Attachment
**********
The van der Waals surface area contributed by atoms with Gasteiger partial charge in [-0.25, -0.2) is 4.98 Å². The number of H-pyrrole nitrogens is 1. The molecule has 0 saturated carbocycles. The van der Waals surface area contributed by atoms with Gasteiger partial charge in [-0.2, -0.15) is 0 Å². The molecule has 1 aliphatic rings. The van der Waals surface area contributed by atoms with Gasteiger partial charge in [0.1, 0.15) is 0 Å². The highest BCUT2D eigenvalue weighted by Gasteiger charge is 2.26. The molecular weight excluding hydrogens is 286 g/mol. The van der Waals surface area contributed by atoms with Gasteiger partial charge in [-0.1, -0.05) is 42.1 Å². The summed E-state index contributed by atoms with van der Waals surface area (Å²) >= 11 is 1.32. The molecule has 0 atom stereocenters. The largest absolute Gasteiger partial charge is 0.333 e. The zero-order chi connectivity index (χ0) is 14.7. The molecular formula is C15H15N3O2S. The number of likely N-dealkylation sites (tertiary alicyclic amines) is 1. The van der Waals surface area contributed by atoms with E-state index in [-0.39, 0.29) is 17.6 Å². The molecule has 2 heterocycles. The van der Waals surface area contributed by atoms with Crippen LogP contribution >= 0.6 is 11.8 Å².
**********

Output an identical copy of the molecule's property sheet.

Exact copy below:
The van der Waals surface area contributed by atoms with Gasteiger partial charge in [-0.25, -0.2) is 4.98 Å². The number of H-pyrrole nitrogens is 1. The molecule has 0 saturated carbocycles. The van der Waals surface area contributed by atoms with Gasteiger partial charge in [-0.2, -0.15) is 0 Å². The molecule has 1 aliphatic rings. The van der Waals surface area contributed by atoms with Gasteiger partial charge in [0.1, 0.15) is 0 Å². The highest BCUT2D eigenvalue weighted by Gasteiger charge is 2.26. The molecular weight excluding hydrogens is 286 g/mol. The van der Waals surface area contributed by atoms with Gasteiger partial charge in [-0.1, -0.05) is 42.1 Å². The summed E-state index contributed by atoms with van der Waals surface area (Å²) >= 11 is 1.32. The molecule has 0 atom stereocenters. The largest absolute Gasteiger partial charge is 0.333 e. The zero-order chi connectivity index (χ0) is 14.7. The molecular formula is C15H15N3O2S. The number of likely N-dealkylation sites (tertiary alicyclic amines) is 1. The van der Waals surface area contributed by atoms with E-state index in [-0.39, 0.29) is 17.6 Å². The molecule has 2 heterocycles. The van der Waals surface area contributed by atoms with Crippen LogP contribution >= 0.6 is 11.8 Å².